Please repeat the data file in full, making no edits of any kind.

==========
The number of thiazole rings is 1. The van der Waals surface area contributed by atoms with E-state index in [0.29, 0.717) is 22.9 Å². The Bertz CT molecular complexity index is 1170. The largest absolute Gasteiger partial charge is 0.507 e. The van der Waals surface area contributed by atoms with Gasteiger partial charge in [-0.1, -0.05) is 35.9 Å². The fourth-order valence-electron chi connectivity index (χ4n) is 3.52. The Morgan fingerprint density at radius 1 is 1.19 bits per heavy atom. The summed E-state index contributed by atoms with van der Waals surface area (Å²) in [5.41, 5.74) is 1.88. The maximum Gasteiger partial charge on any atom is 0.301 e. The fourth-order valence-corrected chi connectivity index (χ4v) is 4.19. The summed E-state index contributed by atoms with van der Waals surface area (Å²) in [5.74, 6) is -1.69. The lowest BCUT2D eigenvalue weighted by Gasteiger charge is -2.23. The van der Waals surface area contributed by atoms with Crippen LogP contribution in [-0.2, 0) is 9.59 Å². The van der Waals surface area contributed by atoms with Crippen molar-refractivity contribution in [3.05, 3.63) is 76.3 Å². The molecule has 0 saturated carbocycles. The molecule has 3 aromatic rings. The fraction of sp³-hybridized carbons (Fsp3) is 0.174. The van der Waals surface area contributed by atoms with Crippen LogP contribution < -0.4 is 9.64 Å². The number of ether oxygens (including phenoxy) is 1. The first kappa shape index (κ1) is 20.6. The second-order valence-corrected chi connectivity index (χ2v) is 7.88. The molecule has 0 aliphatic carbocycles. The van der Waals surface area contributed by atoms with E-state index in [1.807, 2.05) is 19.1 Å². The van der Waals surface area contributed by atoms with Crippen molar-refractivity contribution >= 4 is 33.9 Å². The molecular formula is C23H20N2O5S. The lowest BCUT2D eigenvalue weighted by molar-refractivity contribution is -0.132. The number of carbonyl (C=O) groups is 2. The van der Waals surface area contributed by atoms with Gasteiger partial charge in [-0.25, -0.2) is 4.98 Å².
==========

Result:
The number of thiazole rings is 1. The van der Waals surface area contributed by atoms with E-state index in [0.29, 0.717) is 22.9 Å². The Bertz CT molecular complexity index is 1170. The largest absolute Gasteiger partial charge is 0.507 e. The van der Waals surface area contributed by atoms with Gasteiger partial charge in [-0.1, -0.05) is 35.9 Å². The fourth-order valence-electron chi connectivity index (χ4n) is 3.52. The Morgan fingerprint density at radius 1 is 1.19 bits per heavy atom. The summed E-state index contributed by atoms with van der Waals surface area (Å²) in [5.41, 5.74) is 1.88. The maximum Gasteiger partial charge on any atom is 0.301 e. The fourth-order valence-corrected chi connectivity index (χ4v) is 4.19. The summed E-state index contributed by atoms with van der Waals surface area (Å²) in [5.74, 6) is -1.69. The lowest BCUT2D eigenvalue weighted by Gasteiger charge is -2.23. The van der Waals surface area contributed by atoms with Crippen LogP contribution in [-0.2, 0) is 9.59 Å². The van der Waals surface area contributed by atoms with Crippen molar-refractivity contribution in [3.05, 3.63) is 76.3 Å². The molecule has 0 saturated carbocycles. The molecule has 3 aromatic rings. The fraction of sp³-hybridized carbons (Fsp3) is 0.174. The van der Waals surface area contributed by atoms with Crippen LogP contribution < -0.4 is 9.64 Å². The number of ether oxygens (including phenoxy) is 1. The first kappa shape index (κ1) is 20.6. The second-order valence-corrected chi connectivity index (χ2v) is 7.88. The molecule has 0 aliphatic carbocycles. The van der Waals surface area contributed by atoms with E-state index in [1.807, 2.05) is 19.1 Å². The van der Waals surface area contributed by atoms with Crippen molar-refractivity contribution >= 4 is 33.9 Å². The molecular formula is C23H20N2O5S. The lowest BCUT2D eigenvalue weighted by molar-refractivity contribution is -0.132. The number of carbonyl (C=O) groups is 2. The van der Waals surface area contributed by atoms with Gasteiger partial charge in [-0.25, -0.2) is 4.98 Å².